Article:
Title:
Direct ATS Position Reporting
Kind Code:
A1


Abstract:
A method and system for reporting the position of an aircraft to Air Traffic Services. The method comprises the steps of assigning at least one system access communication number to an aircraft, configuring a call routing system to provide a selection menu comprised of a plurality of Air Traffic Services radio facilities, initiating a call by dialing the system access communication number using a communications service, selecting at least one number corresponding to the Air Traffic Services radio facility sought, and routing the call to personnel at the corresponding Air Traffic Services radio facility using a communications device. The position of an aircraft is reported to the facility during the call.



Inventors:
Jensen, James (Satellite Beach, FL, US)
Application Number:
11/764918
Publication Date:
01/03/2008
Filing Date:
06/19/2007
Assignee:
SATCOM DIRECT, INC. (Satellite Beach, FL, US)
Primary Class:
Other Classes:
455/3.02, 455/427
International Classes:
H04Q7/20; H04B7/185
View Patent Images:



Primary Examiner:
LY, NGHI H
Attorney, Agent or Firm:
LAW OFFICES OF BRIAN S STEINBERGER (COCOA, FL, US)
Claims:
1. A method of reporting the position of an aircraft to Air Traffic Services, the method comprising: assigning at least one system access communication number to an aircraft; configuring a call routing system to provide a selection menu comprised of a plurality of Air Traffic Services radio facilities; initiating a call by dialing the system access communication number using a communications service; selecting at least one number corresponding to the Air Traffic Services radio facility sought; and routing the call to personnel at the corresponding Air Traffic Services radio facility using a communications device, wherein the position of an aircraft is reported to the facility during the call.

2. The method of claim 1, wherein the system access number consists essentially of ten digits.

3. The method of claim 2, wherein the system access number comprises a three-digit area code and a seven-digit number assigned to the plurality of available vehicles.

4. The method of claim 3, wherein the three-digit area code is a toll-free number designator.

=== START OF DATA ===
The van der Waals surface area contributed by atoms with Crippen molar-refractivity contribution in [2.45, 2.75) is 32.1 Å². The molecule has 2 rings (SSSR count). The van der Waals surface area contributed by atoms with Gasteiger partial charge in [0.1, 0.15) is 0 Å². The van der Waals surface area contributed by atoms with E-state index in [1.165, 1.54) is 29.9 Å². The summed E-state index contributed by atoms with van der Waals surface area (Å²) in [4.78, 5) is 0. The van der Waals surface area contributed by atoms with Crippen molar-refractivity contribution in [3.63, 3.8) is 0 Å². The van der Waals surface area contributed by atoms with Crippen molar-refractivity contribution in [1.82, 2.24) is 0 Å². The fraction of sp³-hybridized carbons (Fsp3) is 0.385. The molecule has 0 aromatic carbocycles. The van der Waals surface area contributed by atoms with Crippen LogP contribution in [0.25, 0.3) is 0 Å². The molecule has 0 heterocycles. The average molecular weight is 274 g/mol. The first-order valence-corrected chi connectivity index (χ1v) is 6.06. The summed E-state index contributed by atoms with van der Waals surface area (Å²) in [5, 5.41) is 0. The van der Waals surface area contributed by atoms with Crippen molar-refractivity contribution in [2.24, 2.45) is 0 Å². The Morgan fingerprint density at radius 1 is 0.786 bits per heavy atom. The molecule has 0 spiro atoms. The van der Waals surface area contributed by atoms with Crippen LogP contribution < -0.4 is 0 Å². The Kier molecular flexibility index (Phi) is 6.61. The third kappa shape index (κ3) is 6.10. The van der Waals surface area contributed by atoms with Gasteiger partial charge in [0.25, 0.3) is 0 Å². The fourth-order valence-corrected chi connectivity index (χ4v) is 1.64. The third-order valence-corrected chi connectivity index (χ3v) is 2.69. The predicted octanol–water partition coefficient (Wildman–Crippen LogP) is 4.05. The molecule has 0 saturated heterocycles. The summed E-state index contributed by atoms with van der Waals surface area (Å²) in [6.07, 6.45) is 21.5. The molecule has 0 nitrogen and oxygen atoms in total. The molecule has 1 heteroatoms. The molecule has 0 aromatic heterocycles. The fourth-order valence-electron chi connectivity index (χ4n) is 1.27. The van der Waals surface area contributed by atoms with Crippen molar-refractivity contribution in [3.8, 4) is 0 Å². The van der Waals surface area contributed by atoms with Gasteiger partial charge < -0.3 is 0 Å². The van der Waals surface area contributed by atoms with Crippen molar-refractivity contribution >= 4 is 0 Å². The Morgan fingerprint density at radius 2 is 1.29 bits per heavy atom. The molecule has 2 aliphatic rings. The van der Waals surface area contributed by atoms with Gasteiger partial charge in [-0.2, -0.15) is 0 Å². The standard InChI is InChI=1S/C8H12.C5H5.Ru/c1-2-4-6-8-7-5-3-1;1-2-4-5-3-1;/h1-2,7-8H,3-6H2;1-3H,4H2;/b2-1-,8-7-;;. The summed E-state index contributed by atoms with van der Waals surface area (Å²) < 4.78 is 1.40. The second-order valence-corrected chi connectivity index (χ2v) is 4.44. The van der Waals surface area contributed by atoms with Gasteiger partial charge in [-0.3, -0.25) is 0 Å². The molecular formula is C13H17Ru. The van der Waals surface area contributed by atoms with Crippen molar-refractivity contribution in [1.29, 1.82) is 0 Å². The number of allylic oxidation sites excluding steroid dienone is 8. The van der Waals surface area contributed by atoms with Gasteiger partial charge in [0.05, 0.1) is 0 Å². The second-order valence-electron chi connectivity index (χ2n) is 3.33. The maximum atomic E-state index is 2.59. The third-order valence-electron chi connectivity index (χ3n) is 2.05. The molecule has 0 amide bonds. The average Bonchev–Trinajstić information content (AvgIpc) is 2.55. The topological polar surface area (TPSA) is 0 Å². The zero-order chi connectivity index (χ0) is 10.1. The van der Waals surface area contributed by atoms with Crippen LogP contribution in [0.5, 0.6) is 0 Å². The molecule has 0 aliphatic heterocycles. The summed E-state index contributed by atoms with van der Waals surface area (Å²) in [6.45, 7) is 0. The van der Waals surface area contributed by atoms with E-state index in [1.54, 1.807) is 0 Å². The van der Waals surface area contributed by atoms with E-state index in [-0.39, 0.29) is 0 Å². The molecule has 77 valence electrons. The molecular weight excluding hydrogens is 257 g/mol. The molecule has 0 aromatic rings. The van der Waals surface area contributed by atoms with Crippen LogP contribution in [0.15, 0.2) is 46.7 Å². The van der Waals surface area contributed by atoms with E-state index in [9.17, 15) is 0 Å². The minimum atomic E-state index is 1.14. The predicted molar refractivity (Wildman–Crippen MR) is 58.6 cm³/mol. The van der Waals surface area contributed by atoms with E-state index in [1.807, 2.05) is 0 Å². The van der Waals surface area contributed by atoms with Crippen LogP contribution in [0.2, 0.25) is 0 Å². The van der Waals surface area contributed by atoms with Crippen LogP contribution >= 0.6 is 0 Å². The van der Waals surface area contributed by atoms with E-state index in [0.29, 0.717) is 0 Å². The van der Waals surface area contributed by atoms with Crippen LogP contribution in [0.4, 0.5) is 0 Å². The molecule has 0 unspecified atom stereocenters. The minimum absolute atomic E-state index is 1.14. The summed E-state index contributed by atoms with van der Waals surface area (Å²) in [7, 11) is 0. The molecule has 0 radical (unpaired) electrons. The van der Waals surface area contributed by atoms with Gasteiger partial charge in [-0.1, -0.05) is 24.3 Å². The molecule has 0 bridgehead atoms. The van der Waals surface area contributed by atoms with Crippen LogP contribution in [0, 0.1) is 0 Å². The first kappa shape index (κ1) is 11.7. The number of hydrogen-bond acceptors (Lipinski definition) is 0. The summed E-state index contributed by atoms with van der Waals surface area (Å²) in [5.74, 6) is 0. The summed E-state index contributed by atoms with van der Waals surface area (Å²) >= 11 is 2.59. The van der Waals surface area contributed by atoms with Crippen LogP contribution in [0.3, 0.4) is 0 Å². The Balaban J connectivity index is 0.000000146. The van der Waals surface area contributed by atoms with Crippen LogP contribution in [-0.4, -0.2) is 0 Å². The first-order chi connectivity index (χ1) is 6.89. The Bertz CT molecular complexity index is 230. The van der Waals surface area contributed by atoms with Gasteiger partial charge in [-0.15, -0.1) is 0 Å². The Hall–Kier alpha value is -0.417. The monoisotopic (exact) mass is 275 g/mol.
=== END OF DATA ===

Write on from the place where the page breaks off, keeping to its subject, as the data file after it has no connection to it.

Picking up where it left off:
5. The method of claim 1, and further comprising the step of providing an automated voice prompt menu to the aircraft.

6. The method of claim 5, wherein the step of selecting the at least one number corresponding to the Air Traffic Services radio facility sought comprises entering a corresponding number on a telephone keypad.

7. The method of claim 1, wherein the plurality of Air Traffic Services radio facilities are stored in a searchable database.

8. The method of claim 7, wherein the plurality of Air Traffic Services radio facilities are selected from the group consisting essentially of New York, Shanwick, Gander, Bodo, Iceland, Santa Maria, and San Francisco.

9. The method of claim 1, wherein the available system access communication numbers are stored in a searchable database.

10. The method of claim 1, and further comprising the step of pressing the “#” key to prompt a menu of Air Traffic Services radio facilities.

11. The method of claim 1, and further comprising the step of verifying the call by searching a subscriber database for subscriber account information and associated account services.

12. The method of claim 11, and further comprising the step of broadcasting a pre-recorded instructional message.

13. The method of claim 1, wherein the communications service includes the INMARSAT satellite system.

14. The method of claim 1, wherein the communications services includes the IRIDIUM satellite system.

15. The method of claim 1, wherein the communications device is selected from the group consisting of a land-line based telephone, a facsimile machine, a personal computer, a personal digital assistant (PDA), a cellular telephone, a pager, and a Bluetooth based device.

16. The method of claim 1, wherein the menu comprised of a plurality of Air Traffic Services radio facilities is maintained by a communications operations center.